Marianne Grant was a Jewish artist and Holocaust survivor from Prague who settled in Glasgow after the end of World War II. She uniquely recorded in drawings her experiences of imprisonment in the concentration camp-ghetto Theresienstadt, the Czech family camp in Auschwitz-Birkenau, German slave labour camps and Bergen-Belsen Concentration Camp
In the summer of 1941, the French government began confiscating businesses, real estate, financial assets and art works from Jews across the country. Victims of both Nazi and Vichy laws, French Jews were stripped of their property and excluded from every sphere of political, social and economic life – a prelude to their physical elimination. Meanwhile, during the Occupation of 1940-1944, France’s art market thrived.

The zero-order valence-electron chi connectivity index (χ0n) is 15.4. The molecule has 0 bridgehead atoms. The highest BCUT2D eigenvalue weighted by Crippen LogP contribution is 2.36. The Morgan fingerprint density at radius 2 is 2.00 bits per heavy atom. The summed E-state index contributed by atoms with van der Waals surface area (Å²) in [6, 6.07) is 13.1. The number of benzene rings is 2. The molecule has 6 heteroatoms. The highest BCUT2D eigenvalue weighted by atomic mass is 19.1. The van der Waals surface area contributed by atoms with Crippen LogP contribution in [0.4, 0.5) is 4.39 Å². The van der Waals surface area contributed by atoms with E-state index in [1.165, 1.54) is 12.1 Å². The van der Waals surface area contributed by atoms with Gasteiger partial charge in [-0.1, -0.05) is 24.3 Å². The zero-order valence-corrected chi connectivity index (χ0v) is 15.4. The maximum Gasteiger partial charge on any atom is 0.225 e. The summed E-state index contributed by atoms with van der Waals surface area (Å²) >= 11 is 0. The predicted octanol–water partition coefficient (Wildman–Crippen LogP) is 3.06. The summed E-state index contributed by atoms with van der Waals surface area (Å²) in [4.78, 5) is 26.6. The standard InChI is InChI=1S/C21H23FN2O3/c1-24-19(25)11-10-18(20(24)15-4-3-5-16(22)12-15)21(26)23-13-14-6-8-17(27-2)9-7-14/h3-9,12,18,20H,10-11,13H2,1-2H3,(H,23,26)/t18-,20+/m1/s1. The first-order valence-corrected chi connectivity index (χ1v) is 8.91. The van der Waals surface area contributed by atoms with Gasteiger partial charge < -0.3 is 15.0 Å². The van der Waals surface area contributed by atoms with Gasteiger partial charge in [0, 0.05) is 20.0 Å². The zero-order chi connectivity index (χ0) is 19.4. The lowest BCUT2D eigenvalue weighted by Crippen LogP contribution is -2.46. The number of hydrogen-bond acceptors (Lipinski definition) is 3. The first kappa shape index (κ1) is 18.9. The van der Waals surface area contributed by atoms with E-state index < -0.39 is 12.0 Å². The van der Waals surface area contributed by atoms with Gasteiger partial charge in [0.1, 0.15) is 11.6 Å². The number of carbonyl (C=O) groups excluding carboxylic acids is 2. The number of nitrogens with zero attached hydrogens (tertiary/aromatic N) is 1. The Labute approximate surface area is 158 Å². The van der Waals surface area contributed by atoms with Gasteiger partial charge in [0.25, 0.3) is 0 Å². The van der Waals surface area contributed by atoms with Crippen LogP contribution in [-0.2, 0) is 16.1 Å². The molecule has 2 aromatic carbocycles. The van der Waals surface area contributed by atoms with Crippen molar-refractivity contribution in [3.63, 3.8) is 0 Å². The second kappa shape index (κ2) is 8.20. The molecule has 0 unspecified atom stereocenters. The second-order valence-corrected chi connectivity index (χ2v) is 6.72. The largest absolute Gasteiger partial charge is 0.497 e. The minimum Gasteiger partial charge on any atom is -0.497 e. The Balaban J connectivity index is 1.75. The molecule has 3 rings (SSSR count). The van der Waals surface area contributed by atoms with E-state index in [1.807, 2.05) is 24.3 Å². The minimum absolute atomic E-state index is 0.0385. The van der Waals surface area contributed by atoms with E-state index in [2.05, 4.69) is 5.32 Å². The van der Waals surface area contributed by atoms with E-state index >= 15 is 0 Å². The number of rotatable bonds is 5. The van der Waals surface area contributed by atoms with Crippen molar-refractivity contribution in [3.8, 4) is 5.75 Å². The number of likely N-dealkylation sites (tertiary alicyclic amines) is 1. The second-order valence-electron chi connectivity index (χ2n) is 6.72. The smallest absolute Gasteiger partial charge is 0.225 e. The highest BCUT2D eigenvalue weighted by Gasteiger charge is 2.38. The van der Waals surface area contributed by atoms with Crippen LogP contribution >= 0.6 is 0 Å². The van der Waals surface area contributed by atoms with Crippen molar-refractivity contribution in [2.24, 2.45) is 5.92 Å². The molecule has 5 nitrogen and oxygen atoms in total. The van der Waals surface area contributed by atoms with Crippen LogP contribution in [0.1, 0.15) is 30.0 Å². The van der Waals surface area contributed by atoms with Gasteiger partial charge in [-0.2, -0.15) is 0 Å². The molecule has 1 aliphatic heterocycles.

Following the rise of Fascism in Vienna in the 1930s, brother and sister Edith Tudor-Hart (1908–73) and Wolfgang Suschitzky (1912–2016) found sanctuary in Britain, where both became leading documentary photographers. This display offers a rare opportunity to see a substantial group of photographs by brother and sister together.
Brave New Visions shows how in bleak post-war London, a group of émigrés who had found sanctuary in Britain in the 1930s re-made their lives and introduced avant-garde European and British artists such as Naum Gabo, Oskar Kokoschka, Kurt Schwitters, Graham Sutherland and Ben Nicholson to the broader public.
Marie Neurath – an émigré graphic designer and author, led a team at the Isotype Institute that produced over 80 illustrated children’s books from 1944-1971. The pioneering collaboration between researchers, artists and writers produced infographics and illustrated diagrams to explain scientific concepts.